The Stone Circles of Senegambia are the largest group of megalithic complexes yet recorded in any region of the world. There are 1,053 Stone circles and a total of 28,931 monoliths. Their quality suggests sophisticated stone working traditions.
The stone circles lie in Gambia north of Janjanbureh and in central Senegal. Four separate locations were chosen to represent the complex:
- Kerbatch Central River Division (Gambia)
- Wassu Central River Division (Gambia)
- Sine Ngayène Kaolack (Senegal)
- Wanar Kaolack (Senegal)
One of the Gambia's young inspirational maestros -Jali Kebba Kuyateh better known by his artiste name 'Jangfallah', a titled sharing the name of his debut album, is currently busy on his second album.
The eight-track album, which is set to hit the market probably around Koriteh, comprises of hit tunes like 'Duniyaa' meaning 'world' in English, 'Naafuloo' meaning 'wealth', Wandidingo' 'someone's child', and Fondikee' meaning 'youth' in English, among a host of others. This upcoming album contains positive messages that young people will find educative, informative as well as entertaining, as it basically talks about problems associated with world wealth (money) among others.
The impoverished west African nations says it is its ‘sacred duty’ to help fellow Muslims and will set them up in refugee camps.
Gambia says it will take all Rohingya refugees as part of its “sacred duty” to alleviate the suffering of fellow Muslims flooding south-east Asia to escape oppression.
The government of the impoverished west African nation asked countries of the region to send them and it will set them up in refugee camps.
“The government of the Gambia notes with grave concern the inhumane condition of the Rohingya people of Myanmar – especially those referred to as ‘boat people’ –currently drifting in the seas off the coast of Malaysia and Indonesia,” it said on Wednesday.
“As human beings, more so fellow Muslims, it is a sacred duty to help alleviate the untold hardships and sufferings fellow human beings are confronted with.”
The statement appealed to the international community to send tents, bedding, household materials and medicine to help the Muslim-majority Gambia set up “habitable camps with decent sanitary conditions”.
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Gambia released more than 200 prisoners on Friday, including 31 jailed for treason during multiple plots to overthrow long-ruling President Yahya Jammeh, prison officials said.Hundreds of cheering and weeping friends and relatives gathered outside the Mile 2 prison in the tiny West African country’s capital to greet them. Those linked to a failed attempt to oust Jammeh in December remain imprisoned although their family members, including the elderly mother of the alleged ringleader, were freed, officials said.
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Gambia has withdrawn from the Commonwealth, a collection of 54 nations made up largely of former British colonies, saying it will "never be a member of any neo-colonial institution".
In an unexpected announcement broadcast by the west African nation on state television on Wednesday it was not immediately clear what prompted the decision to leave the Commonwealth, which is headed by the Queen.
The Gambia joined the Commonwealth in 1965, when it gained independence from Britain. Although it remains a major tourist destination for British and other foreign holidaymakers, it has long had a troubled political relationship with its former colonial master.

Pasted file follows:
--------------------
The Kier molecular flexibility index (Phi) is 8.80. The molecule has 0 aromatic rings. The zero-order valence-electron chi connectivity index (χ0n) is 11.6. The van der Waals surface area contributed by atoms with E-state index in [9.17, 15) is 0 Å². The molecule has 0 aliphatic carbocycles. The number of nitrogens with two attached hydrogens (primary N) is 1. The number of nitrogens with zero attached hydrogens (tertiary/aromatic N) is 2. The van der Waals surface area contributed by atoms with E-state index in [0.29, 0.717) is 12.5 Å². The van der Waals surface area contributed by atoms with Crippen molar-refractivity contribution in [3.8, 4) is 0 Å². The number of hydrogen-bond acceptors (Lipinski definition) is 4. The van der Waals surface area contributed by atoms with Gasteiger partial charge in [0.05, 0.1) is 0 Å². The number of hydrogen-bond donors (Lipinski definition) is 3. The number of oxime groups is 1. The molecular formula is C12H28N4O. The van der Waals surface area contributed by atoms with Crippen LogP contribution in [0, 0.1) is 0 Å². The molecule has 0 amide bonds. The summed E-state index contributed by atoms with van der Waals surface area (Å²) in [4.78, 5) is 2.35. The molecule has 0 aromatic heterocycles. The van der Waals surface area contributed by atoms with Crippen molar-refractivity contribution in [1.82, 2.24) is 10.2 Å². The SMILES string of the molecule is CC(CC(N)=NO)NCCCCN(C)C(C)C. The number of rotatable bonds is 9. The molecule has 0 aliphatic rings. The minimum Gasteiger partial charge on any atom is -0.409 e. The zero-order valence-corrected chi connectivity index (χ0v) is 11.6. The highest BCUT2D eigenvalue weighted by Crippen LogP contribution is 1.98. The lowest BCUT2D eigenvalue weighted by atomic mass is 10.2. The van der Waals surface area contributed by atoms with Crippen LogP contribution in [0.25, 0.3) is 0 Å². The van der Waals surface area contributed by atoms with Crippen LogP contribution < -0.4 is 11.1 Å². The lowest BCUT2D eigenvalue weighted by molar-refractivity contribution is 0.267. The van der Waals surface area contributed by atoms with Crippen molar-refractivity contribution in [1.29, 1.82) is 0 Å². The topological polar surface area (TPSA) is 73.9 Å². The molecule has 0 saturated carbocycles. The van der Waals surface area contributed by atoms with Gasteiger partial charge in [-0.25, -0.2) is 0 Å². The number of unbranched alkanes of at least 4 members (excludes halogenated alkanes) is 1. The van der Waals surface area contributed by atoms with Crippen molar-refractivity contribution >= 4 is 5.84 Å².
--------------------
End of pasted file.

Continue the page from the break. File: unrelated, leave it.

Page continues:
The Gambian government did not give a reason for the decision to leave the Commonwealth. However, it comes amid a greater emphasis by Britain on human rights and increasing pressure to promote equality based on sexuality.
Source: The Guardian
Gambia has announced its withdrawal from the International Criminal Court, accusing the Hague-based tribunal of "persecution and humiliation of people of colour, especially Africans".
Tuesday's announcement comes after similar decisions earlier this month by South Africa and Burundi to abandon the institution, set up to try the world's worst crimes.
The ICC was set up in 2002 and is often accused of bias against Africa and has also struggled with a lack of cooperation, including from the US, which has signed the court's treaty but never ratified it.
Inside Story - Does the ICC target African states?
The court had been used "for the persecution of Africans and especially their leaders" while ignoring crimes committed by the West, Sheriff Bojang, Gambia's information minister, said on state television.
He singled out the case of Tony Blair, former British prime minister, who the ICC decided not to indict over the Iraq war.
"There are many Western countries, at least 30, that have committed heinous war crimes against independent sovereign states and their citizens since the creation of the ICC and not a single Western war criminal has been indicted," Bojang said.
The withdrawal, he said, "is warranted by the fact that the ICC, despite being called International Criminal Court, is in fact an International Caucasian Court for the persecution and humiliation of people of colour, especially Africans".
Gambia has been trying, without success, to use the ICC to punish the EU for the deaths of thousands of African refugees and migrants trying to reach its shores.
The decision will also come as a personal blow to the court's chief prosecutor, Fatou Bensouda, a former Gambian justice minister.
Burundi had said earlier this month it would leave the court, while Namibia and Kenya have also raised the possibility.